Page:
Come along to the Research IT club on the 13th of Feb to hear more about our brand new Visualization And Data Analysis Laboratory – vDAL and the launch of a new university wide service – Digital Image Viewer. There will also be updates on the latest news from Research IT infrastructure and Applications and Software.
The abstracts for the event at 3pm on the 13th of Feb in Rm 4.4 Roscoe are below and we ask all attendees to register for the event.
Updates from the Research IT teams
- Research Lifecycle Project (RLP)
- Research Infrastructure
- Research Software Engineering
vDAL – Visualization And Data Analysis Laboratory
Louise Lever and Joshua Woodcock, Research IT
vDAL is a bookable space where researchers can access VR, MR, mobile devices and high-end graphics workstations for testing, prototype development and collaboration with Research Software Engineers. Equipment includes the HTC Vive headset, Google Pixel and Daydream VR, Google Cardboard, zSpace AR Workstation and a high-end dual GPU workstation with touch and 4K displays. There will be an introduction to the equipment available and some examples of how researchers can benefit from its use.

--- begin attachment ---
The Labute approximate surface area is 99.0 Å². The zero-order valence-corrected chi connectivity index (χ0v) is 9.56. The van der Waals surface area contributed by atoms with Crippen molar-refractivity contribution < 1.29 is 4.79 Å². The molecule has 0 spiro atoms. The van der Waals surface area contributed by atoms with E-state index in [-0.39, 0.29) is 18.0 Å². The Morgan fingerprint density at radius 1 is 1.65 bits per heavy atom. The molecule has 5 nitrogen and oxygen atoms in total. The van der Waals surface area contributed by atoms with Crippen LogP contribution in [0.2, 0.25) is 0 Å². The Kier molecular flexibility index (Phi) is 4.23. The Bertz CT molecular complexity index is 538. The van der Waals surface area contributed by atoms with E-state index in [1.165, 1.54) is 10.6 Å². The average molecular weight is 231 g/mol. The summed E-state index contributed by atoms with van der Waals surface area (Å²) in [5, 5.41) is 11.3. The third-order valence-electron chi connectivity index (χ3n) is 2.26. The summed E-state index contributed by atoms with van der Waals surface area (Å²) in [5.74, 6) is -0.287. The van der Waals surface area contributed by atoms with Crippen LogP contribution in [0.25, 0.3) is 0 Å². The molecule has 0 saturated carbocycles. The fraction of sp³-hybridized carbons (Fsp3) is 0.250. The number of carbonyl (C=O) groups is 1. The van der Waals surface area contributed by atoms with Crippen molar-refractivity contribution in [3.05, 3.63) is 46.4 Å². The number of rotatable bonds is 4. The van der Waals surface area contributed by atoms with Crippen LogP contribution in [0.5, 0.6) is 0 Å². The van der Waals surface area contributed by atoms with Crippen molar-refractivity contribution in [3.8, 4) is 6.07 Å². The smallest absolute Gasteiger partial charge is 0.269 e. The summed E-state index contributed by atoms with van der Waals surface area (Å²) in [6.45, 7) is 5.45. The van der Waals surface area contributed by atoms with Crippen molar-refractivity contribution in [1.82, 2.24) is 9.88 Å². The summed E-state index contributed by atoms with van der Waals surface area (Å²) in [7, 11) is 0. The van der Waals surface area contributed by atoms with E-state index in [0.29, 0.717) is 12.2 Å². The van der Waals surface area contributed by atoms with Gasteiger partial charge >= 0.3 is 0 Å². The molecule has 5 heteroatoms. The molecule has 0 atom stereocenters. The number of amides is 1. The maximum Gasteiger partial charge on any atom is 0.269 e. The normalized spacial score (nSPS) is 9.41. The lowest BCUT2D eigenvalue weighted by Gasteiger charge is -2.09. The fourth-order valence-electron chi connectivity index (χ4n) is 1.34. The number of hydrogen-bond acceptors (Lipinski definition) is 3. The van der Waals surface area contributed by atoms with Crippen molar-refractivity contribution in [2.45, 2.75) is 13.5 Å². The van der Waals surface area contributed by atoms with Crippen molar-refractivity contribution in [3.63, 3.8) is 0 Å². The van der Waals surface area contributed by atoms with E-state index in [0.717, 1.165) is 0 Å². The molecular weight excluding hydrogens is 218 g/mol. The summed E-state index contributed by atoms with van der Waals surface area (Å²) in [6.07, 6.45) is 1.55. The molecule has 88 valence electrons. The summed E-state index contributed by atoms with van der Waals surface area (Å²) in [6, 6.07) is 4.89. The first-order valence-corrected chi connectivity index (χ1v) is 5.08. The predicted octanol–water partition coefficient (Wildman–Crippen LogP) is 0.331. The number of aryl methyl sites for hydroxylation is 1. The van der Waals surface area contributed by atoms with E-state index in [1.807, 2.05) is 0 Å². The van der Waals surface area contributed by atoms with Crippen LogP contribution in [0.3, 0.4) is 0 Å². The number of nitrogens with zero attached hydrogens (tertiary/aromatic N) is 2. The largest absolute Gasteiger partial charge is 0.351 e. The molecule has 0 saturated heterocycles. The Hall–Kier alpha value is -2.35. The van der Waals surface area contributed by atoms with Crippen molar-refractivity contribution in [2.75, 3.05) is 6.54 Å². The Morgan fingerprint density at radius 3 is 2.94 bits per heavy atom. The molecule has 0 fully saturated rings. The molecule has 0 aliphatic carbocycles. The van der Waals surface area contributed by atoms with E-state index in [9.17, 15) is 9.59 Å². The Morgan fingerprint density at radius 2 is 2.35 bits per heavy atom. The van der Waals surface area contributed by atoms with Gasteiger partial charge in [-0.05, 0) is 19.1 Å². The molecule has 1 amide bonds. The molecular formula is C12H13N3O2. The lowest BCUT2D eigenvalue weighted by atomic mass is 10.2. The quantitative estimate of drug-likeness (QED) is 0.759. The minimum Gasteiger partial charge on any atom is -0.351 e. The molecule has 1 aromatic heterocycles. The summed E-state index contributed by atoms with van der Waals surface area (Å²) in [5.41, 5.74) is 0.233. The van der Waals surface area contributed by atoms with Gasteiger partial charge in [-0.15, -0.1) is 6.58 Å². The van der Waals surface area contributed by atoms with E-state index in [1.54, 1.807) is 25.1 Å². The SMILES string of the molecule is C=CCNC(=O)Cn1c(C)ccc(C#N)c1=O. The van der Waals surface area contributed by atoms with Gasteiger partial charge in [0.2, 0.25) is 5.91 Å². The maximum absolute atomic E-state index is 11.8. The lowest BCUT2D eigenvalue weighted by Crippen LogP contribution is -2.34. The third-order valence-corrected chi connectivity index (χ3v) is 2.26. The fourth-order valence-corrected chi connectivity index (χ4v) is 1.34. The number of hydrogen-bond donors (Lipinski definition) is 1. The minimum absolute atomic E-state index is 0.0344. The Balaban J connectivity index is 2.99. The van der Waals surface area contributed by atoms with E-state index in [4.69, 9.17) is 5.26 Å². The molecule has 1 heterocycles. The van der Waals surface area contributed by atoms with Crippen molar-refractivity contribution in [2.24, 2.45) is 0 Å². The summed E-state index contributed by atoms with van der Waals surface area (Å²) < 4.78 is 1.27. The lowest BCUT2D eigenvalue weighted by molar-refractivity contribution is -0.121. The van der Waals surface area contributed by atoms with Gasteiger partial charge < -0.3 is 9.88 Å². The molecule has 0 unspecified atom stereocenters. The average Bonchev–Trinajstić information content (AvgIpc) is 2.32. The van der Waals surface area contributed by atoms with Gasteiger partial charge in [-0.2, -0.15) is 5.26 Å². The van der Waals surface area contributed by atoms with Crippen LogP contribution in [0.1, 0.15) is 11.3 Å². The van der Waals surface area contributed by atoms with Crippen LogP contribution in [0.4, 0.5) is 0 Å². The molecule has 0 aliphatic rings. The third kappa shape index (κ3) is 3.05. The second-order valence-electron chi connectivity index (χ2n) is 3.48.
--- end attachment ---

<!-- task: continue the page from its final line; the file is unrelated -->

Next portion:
Digitising the University’s cultural assets.
Bryan Archer, Project Manager, Digital Image Viewer, IT Services
The University has made a major investment in the research infrastructure for digital humanities and digital cultural heritage, with a new image viewer to be developed and built in collaboration with experts from Cambridge University Library’s Digital Library team. University of Manchester Library’s Special Collections will be the first user of the system though all cultural institutions, in fact the whole of the University, will be able to benefit in the future.
The new image viewer will allow enhanced viewing and manipulation of ultra-high quality images, with a parallel display of text, audio, and even video content. With its functionality permitting the presentation of extensive research content alongside the images, the new viewer will allow academics to curate digital editions of important items from existing collections, digitise new research and bring all of this to a wider audience.